Matt Handal has observed some vitally important concepts in his post: Why Marketers and Owners Don’t Always See Eye to Eye.
His observation: Marketers indeed may be experts at marketing, but they didn’t (in many cases) build the business from scratch. Obviously the owner has done something truly right in creating and maintaining the business to the scale that it could afford to pay a salary for someone to do the marketing stuff.
On the other hand, if a business can afford marketing resources, surely they should be given weight and consideration, or why bother having them?
We can extrapolate these thoughts further. In my case, for example, I’m a marketer but also started the business from scratch. (Well, actually I’m a journalist/writer who started the business, but right from the start realized I would need to sell advertising to make it possible. It took me a while to figure out how advertising truly fits within the marketing picture, especially for AEC practices.)
Can someone who has journalism at heart truly understand the perspectives of an architect, engineer or contractor (general or sub)? The answer: Yes, but to a crucially limited extent. After all, journalists have been trained in the art of understanding and interpreting the world around us; we have specialized interviewing, researching, data-gathering, writing and communications skills. Since I’ve been working in this industry for a more than a quarter century, I’ve learned its rubric.
(An example of this understanding: A building supply dealer mentioned at an association gathering about major anti-dumping duties that had just been introduced by the Canadian government on drywall imports from the US — I sensed right away this story needed to be reported urgently, and can see — by tracking Google inquiries site traffic — that indeed I was correct in my assessment.)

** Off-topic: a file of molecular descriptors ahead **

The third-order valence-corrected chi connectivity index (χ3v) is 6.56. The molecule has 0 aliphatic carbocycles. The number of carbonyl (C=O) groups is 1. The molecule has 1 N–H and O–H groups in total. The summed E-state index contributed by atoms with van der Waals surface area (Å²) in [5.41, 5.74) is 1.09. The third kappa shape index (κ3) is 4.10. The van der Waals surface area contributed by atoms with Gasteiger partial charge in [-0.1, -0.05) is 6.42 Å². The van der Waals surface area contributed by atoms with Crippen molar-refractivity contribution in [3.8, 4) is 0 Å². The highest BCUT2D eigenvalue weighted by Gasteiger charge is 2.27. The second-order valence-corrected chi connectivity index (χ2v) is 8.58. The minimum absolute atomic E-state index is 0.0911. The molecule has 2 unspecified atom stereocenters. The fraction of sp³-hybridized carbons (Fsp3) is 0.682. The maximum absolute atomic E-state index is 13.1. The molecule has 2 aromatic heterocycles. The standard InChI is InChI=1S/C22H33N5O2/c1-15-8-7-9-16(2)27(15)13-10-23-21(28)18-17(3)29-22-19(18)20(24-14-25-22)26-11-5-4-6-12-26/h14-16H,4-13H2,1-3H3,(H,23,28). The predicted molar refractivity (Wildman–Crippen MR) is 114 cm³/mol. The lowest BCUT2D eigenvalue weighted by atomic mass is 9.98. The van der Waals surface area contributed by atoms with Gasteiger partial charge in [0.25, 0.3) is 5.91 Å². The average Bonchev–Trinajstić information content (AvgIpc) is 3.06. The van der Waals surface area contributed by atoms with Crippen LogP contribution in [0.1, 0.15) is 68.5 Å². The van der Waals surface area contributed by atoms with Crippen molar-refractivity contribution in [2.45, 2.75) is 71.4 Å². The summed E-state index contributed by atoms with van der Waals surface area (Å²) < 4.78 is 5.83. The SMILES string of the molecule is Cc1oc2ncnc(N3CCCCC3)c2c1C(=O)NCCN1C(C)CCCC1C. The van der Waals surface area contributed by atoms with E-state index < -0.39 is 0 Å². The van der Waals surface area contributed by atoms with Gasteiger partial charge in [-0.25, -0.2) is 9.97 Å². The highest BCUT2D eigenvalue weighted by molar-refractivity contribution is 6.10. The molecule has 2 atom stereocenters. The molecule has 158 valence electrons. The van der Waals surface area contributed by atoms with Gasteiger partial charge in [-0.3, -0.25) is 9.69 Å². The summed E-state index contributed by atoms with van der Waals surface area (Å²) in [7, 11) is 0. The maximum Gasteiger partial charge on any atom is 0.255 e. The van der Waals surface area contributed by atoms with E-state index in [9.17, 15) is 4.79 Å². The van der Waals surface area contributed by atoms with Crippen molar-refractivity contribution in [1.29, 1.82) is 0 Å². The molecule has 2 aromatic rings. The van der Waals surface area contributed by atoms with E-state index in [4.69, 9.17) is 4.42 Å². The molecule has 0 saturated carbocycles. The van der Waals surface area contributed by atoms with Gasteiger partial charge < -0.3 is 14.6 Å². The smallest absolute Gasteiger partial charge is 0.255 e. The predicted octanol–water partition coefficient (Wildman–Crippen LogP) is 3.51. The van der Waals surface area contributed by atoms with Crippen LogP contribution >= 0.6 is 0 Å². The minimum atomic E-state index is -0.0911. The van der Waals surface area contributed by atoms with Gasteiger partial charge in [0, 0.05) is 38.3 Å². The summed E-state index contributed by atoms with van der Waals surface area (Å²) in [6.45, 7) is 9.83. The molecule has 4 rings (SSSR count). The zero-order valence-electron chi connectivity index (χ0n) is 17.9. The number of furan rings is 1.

However, there is a big difference between me having a perception of industry issues and truly living the life of anyone else within it. I’m not the building supply dealer suddenly facing the need to require significant price increases — nor am I the drywall contractor who signed fixed price contracts and now sees his materials costs rising, instantly, by 100 to 200 per cent. It is one thing to know there is an issue — it is another to actually pay the price underlying the controversy.
When we do our marketing work, we should remember that we can (and should) certainly understand, respect and empathize with our current and potential clients, but our perspectives will always be different. Unless we remember that fact, we may fail to understand, as Handal quite rightly points out, that there can be more than one “right” to any story.
I welcome your thoughts and observations. You can email firstname.lastname@example.org or post a comment to this article.